‘Go dry this July’…perhaps it hasn’t yet gained the traction of January’s annual self-imposed drought, but next month signals another occasion where many will try to abstain from alcohol for a full 31 days. And sure, most of us enjoy a drink when we go out, and the barren spell won’t be too tough. But it’s crucial to recognise that for some, it can be hard. When you might have a problem and when such a period of laying off the booze is seriously difficult or worse, impossible, then there’s no stigma in seeking help. The following is for those who struggle; our 5 IDEAL tips for cutting out the excess alcohol consumption.


Often times, people drink to help them in social situations or to help them get over a bad day. But it’s vital to recognise when this has tipped over into an issue. If it has, facing up to the fact you have a problem or addiction is the first step on the road to recovery.

There are a few signs that you can look for to help you accept that you are dependant on alcohol. One is that your first thought when you wake up is about alcohol, the second is that you are happy to drink alone. The third and probably most important is that you are reading this and are trying to figure out if you do have a problem. Other factors include hiding your drinking from others, not knowing when to stop, and using booze to feel better, regularly.


As we’ve established, the first step to getting the right help is admitting that you have a problem. Make sure that you talk to a friend or a family member, as this should help give you that little bit of extra support. Finding a sponsor who isn’t a close friend or relative is another method which many find helpful; an impartial, non-judgmental voice to see you right.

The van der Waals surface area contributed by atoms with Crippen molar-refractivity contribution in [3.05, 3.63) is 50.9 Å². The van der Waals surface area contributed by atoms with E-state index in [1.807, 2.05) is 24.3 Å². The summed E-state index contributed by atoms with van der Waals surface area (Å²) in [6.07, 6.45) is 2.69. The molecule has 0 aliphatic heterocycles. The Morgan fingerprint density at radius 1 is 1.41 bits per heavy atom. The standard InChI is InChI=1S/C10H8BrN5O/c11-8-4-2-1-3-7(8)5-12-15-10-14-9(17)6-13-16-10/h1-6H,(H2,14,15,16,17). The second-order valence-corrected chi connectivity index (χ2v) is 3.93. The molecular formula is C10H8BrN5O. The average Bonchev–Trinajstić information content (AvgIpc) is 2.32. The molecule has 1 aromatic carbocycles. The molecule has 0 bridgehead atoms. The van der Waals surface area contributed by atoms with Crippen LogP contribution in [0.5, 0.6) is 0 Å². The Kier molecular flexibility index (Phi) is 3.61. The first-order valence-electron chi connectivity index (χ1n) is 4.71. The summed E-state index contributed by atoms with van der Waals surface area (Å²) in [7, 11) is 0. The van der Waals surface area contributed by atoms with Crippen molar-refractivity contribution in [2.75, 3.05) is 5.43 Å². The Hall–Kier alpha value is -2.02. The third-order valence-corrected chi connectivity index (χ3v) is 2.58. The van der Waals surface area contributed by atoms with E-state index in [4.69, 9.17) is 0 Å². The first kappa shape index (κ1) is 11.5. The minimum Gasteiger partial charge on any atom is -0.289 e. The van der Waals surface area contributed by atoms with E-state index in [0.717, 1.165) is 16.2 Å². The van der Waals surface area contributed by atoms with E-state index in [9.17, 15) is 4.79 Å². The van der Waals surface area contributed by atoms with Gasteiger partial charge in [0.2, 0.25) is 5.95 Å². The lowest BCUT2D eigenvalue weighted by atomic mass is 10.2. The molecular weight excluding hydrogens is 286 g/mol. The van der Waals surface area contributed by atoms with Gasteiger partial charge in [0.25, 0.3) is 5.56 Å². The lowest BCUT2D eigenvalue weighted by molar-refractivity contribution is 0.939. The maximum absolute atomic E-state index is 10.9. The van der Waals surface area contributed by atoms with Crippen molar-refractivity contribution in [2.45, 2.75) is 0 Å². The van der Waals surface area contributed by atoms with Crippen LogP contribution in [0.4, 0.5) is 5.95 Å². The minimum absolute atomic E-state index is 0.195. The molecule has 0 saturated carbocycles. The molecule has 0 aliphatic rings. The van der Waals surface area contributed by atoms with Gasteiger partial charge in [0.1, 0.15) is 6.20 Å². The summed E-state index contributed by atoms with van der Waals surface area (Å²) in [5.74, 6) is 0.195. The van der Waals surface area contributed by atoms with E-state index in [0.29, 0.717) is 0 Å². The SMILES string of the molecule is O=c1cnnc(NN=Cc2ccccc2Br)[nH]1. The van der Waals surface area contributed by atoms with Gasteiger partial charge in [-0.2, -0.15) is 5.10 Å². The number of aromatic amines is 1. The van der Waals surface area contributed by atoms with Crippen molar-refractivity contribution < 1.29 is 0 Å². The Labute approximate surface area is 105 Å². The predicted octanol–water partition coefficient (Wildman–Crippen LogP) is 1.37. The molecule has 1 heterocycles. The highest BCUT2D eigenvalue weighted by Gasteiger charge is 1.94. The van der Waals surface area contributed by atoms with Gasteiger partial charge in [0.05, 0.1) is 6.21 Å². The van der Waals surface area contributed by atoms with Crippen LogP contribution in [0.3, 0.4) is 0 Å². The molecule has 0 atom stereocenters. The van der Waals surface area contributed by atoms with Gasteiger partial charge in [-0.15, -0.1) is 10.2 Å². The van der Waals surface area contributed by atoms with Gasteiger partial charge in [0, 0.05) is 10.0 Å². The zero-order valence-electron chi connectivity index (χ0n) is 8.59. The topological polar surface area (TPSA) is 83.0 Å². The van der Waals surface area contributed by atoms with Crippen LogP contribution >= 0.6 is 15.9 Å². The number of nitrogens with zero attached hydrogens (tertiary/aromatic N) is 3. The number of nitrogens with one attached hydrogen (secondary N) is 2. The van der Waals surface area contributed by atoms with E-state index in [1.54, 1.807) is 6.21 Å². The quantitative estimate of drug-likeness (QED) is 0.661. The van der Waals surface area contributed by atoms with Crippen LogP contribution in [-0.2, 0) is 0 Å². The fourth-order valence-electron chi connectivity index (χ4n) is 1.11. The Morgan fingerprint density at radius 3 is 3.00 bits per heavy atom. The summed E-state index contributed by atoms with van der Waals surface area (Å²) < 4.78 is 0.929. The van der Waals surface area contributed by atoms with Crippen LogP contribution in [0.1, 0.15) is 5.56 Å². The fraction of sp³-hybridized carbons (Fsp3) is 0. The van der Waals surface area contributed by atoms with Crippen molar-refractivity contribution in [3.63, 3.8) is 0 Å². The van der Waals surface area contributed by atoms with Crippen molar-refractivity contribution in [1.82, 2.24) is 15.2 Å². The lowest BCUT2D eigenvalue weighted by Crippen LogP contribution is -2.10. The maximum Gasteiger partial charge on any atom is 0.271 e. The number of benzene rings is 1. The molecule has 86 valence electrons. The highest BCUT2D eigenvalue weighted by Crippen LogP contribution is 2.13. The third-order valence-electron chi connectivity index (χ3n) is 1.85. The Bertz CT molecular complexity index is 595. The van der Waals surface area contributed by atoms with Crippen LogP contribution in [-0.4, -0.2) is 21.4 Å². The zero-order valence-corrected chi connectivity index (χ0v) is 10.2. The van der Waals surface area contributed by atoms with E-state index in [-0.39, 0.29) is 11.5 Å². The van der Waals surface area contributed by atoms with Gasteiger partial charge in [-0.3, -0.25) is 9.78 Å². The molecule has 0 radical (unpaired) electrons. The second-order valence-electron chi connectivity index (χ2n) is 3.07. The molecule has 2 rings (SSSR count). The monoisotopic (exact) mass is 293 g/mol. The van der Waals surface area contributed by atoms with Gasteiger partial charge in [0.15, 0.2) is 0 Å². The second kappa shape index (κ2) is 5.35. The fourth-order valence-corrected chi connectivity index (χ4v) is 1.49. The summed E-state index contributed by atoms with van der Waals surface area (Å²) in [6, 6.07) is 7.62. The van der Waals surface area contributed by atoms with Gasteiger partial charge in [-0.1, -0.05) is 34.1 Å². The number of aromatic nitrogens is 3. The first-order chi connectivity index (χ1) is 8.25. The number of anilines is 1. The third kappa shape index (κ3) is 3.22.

There’s also no shame in admitting that you might find it easier if you go to a recovery centre specialising in alcohol withdrawal to deal with your addiction and any serious reactions to the process of kicking the habit. They can help you get the right treatment, of which there is a diverse range, giving you the tools to deal with potential relapses and temptations.


One step at a time seems to be the most effective mantra which former alcoholics who are now sober swear by. Of course, there will come a time when you are really tested, but by taking each day as it comes, you’ll find the obstacles smaller and the weight less burdensome. The internationally recognised AA system keeps this notion at its core, with its 12 step system changing lives for the positive the world over. Take a look at their advice over here.


For those who have enjoyed (or endured) a month of sobriety, it can be a genuinely eye-opening experience. Physically, most abstainers report having a better complexion and figure; something no amount of beauty products can match. Mentally, a more positive mindset, greater energy and ambition, and clarity of thought are common; something no amount of brain training can achieve. And financially, the money saved on not going out and blowing your paycheck on the booze is really, truly significant. It’s crazy to think that all of this gets thrown away, just because of a change in the date.


There are plenty of apps out there to help you monitor and moderate your alcohol intake. Some take the form of daily motivational messages, hypnotherapy and mindfulness advice. Others help you track how much you’ve been consuming, and how much it’s cost you, in both pounds and calories. Many also offer the chance to engage with a community of like-minded people, which for some can be really helpful. You really are spoilt for choice with the amount of help out there in app form, so dive in. Most are free, too.